In early December Facebook confirmed a change had been made to their News Feed. In the post announcing the change, Facebook cited an earlier entry from October that average referral traffic from the social network to media sites utilizing best practices increased by over 170% in the past year. We found that referral traffic from Facebook to our site, Hitched (a website about married life), had increased just 11%. With the latest algorithm change, however, I fear the number is about to plummet, even as our number of fans has increased and our website traffic, in general, has significantly grown.
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Facebook declined an interview request for this column, but did point me to several posts and other interviews to help answer my questions and concerns.
The first thing I have noticed with the new algorithm release is that whenever we post anything with a link, the reach is nearly non-existent—links now reach only about 2-5% of our fans. Back in the summer, the reach of our posts with links were around 25%—taking the link out could boost the reach another 10%. When we post today without a link it grabs just another 5%, on average. Moreover, when we shared “The top 10 things we learned about marriage this year” from another high quality content provider, Time magazine, it reached less than 2% of our fans.
Facebook has indicated these changes are to highlight more high quality content from publishers, which is extremely admirable and appreciated. With the countless Ph.D.s, best-selling authors, regular talk show guests, practicing marital therapists, and other leading experts who contribute regularly to Hitched, I assumed this change would help our traffic. Instead, I fear we have been demoted.
Peter Kafka of AllThingsD recently interviewed Facebook’s News Feed Manager, Lars Backstrom, about the new algorithm change and asked, “Are you paying attention to the source of the content? Or is it solely the type of content?” Backstrom replied, “Right now, it’s mostly oriented around the source…” Kafka pressed the issue, “So something that comes from publisher X, you might consider high quality, and if it comes from publisher Y, it’s low quality?” Backstrom answered, “Yes.”
Back in August Facebook offered insight into how they calculate high quality content. They said the system uses over 1,000 different factors to determine quality, such as: Is the content from a source you would trust (since they “liked” the page I would hope so), would you complain about seeing the post in your feed, and is the post low quality or a meme?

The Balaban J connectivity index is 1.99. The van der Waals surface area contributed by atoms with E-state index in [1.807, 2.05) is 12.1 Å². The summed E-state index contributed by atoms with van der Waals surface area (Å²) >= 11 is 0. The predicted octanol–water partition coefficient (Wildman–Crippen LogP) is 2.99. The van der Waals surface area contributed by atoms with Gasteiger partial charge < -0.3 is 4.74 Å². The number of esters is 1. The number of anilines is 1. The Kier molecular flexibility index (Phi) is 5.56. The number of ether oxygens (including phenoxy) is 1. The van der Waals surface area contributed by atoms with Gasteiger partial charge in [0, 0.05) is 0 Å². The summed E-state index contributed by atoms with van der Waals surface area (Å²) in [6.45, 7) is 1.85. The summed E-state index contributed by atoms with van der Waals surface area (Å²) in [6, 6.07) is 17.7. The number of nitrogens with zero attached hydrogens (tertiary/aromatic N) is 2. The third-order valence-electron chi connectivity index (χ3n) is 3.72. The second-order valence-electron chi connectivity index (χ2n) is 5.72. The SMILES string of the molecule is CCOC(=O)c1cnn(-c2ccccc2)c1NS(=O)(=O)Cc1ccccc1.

Now, part of the recommended practices is sharing the posts that people would want to share with friends. Without knowing how much each factor is weighed when determining reach, it could be the lack of our share-ability that is having a major effect on our visibility. After all, if a person is “friends” with their mother-in-law I doubt they’ll want to share our story “5 Ways to Protect Your Marriage From Toxic In-Laws;” or I doubt many people want to announce to all of their friends that they “like” an article about getting the spark back in their marriage—not that there’s anything wrong with that… it’s admirable in fact.
Virality, in general, could be a terrible indicator of quality content. A recent story in the New York Times highlights how the virality of a story and the truth are often not connected at all. They highlight story after story that turned out to be false, but was widely shared as fact. The publishers reaped the traffic regardless of the story’s veracity. As I mentioned, though, sharing is just one of 1,000 factors. Facebook has indicated that what people see is unique and individual to their own habits. So if a person engages with a lot of photos, they’ll see more photos in their News Feed. Conversely, if you’re not a big engager with photos, you’ll see less of them.
Of course this could cause another problem of creating a feedback loop—only seeing what you already agree with or like. So if, for example, you had followed the Facebook pages of Mitt Romney and President Barack Obama because you wanted to see what each was saying, but only “liked” the posts of one person, it seems the other would slowly disappear from your feed.
This highlights a major hiccup in using Facebook as either an aggregator of news or distributor. Much of a journalists job is to not always give the reader what they want to know, but what they need to know. As Facebook continues to fine tune their algorithm to give people what they want, it’s clear from the drop in our fan reach that we’ll need to focus not so much on what we think is important, but what we think people will “like.”